The CEA has been sugested as having prognostic value for patients with colon cancer. Preoperative CEA values have been positively correlated with stage and negatively correlated with disease free survival.

Although not satisfactory for screening a healthy population, CEA has been used to monitor recurrence. Early data suggested that CEA prededed clinical relapse by several months. Subsequently, several investigators have examined intensive, serial CEA monitoring as an indicator for second look surgery in the hope that relapse could be detected at a time when surgical ressection for cure was still possible. Criteria for reoperation included a significant rise of CEA above a base line level on serial determinations and absence of obvious unresectable disease on staging workup. Determinations of CEA should be done frequently: at a minimum of every 3 months and if possible every 1 month to 2 months. Elevations above baseline should be verified rapidly to exclude laboratory error.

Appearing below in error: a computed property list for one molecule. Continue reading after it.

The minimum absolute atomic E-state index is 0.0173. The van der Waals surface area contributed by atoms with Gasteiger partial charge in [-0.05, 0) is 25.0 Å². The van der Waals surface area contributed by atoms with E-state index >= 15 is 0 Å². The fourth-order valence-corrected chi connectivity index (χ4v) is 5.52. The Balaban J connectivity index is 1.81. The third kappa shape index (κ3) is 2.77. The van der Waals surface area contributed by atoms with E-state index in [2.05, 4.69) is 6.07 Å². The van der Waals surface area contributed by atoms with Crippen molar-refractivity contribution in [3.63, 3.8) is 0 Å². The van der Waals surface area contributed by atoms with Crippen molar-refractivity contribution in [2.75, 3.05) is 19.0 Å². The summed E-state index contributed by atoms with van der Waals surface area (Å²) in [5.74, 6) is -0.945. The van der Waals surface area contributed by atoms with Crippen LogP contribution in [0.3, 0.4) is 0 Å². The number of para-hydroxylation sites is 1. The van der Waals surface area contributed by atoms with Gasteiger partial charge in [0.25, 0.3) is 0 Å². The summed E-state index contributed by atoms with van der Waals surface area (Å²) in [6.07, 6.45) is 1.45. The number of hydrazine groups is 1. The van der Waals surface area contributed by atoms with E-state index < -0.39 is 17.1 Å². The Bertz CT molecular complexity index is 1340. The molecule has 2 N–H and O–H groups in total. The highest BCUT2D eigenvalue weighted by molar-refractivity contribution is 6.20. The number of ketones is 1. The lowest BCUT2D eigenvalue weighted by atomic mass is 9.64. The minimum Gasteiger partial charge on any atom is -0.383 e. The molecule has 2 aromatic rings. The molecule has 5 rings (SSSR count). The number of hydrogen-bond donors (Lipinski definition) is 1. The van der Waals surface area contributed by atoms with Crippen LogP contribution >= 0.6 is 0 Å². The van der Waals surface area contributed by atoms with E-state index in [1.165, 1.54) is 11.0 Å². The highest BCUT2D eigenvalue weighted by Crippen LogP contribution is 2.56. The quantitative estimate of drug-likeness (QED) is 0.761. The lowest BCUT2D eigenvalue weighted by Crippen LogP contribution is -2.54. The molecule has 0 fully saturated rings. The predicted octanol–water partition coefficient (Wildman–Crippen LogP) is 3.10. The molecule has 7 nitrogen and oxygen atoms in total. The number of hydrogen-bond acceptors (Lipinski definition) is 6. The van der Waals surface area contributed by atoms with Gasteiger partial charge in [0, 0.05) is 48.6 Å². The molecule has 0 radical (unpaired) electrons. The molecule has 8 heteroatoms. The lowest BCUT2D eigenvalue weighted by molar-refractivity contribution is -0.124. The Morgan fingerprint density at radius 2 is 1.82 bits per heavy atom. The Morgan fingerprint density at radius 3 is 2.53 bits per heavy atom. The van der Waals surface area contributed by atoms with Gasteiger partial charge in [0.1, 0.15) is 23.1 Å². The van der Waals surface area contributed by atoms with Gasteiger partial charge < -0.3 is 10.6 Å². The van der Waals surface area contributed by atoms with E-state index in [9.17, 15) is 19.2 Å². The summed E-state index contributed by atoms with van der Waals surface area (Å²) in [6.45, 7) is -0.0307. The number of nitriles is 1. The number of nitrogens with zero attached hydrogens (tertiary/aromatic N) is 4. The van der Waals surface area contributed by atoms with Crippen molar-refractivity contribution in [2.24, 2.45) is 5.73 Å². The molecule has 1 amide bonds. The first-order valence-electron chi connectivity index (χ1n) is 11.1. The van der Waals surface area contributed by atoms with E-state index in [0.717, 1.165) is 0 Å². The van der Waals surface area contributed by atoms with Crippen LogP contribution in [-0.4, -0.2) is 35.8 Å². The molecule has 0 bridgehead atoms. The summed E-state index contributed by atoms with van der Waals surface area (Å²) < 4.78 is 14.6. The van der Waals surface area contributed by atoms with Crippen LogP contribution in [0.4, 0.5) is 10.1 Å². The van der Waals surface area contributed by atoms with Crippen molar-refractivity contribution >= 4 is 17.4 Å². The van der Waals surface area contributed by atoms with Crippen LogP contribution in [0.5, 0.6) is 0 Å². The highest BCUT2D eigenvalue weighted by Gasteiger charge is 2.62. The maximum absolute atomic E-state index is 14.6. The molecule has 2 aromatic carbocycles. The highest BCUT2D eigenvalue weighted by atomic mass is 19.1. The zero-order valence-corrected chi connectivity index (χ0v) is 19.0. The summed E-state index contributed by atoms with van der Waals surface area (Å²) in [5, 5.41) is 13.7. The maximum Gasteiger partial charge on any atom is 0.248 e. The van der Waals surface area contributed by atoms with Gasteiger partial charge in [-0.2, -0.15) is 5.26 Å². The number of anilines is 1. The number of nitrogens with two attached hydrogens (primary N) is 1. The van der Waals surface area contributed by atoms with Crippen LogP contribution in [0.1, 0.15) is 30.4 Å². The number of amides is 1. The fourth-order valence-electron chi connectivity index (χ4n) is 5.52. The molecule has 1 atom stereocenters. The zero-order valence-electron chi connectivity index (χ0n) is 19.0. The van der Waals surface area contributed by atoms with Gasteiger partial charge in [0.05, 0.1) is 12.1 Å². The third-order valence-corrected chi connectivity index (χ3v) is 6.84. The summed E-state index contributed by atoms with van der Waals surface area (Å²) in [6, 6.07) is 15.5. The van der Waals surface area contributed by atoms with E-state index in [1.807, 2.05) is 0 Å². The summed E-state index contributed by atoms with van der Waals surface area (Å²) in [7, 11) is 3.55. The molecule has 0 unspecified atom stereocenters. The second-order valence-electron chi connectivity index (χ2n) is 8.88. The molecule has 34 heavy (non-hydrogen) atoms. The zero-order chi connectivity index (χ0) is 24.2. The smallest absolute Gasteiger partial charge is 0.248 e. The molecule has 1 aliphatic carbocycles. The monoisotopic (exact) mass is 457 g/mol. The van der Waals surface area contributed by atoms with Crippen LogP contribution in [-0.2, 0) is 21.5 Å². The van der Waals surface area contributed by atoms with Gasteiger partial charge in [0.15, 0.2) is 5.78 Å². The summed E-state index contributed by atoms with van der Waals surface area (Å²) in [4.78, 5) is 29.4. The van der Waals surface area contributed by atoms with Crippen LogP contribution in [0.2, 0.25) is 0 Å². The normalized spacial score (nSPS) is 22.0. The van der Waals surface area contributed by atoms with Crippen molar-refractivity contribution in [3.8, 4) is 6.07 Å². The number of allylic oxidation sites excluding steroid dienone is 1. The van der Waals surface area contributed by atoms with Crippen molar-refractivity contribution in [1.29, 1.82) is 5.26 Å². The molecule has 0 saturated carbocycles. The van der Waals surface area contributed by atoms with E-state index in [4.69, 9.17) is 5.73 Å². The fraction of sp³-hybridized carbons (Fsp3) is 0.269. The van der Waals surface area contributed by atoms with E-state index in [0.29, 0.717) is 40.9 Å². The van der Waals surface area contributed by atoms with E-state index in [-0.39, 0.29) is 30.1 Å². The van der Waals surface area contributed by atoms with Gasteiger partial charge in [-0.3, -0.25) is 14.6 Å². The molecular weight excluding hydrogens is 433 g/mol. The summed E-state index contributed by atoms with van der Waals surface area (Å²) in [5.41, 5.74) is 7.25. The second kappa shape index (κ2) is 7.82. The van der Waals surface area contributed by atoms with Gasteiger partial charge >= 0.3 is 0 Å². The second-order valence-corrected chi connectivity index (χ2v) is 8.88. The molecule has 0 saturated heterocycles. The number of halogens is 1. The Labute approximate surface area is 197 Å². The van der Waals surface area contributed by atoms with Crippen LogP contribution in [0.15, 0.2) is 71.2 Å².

The CEA is of some use as a monitor in treatment. Usually the CEA returns to normal within 1 to 2 months of surgery, but if it returns elevated persistent disease may be indicated. The test is not infallible in patients treated with radiotherapy and chemotherapy but can be useful in those whose tumor is not measurable.

The CEA is often positive in malignancies other than colonic. In cancer of the breast, lung, pancreas, stomach, and ovary the CEA may be elevated and can be used to monitor the progress of disease or response to treatement.

 

Enzyme Immunoassay for the Quantitative Determination of Carcinoembryonic Antigen (CEA) in Human Serum

 For In Vitro Diagnostic Use Only
Store at 2 to 8°C.

CEA Enzyme Immunoassay

Intended Use
For the quantitative determination of the Cancer Antigen CEA concentration in human serum.

Introduction
Carcinoembroyonic antigen (CEA) is a cell-surface 200-kd glycoprotein.  In 1969, it was reported that plasma CEA was elevated in 35 of 36 patients with adenocarcinoma of the colon and that CEA titers decreased after successful surgery.  Normal levels were observed in all patients with other forms of cancer or benign diseases.  Subsequent studies have not confirmed these initial findings, and it is now understood that elevated levels of CEA are found in many cancers.  Increased levels of CEA are observed in more than 30% of patients with cancer of the lung, liver, pancreas, breast, colon, head or neck, bladder, cervix, and prostate. Elevated plasma levels are related to the stage and extent of the disease, the degree of differentiation of the tumor, and the site of metastasis. CEA is also found in  normal tissue.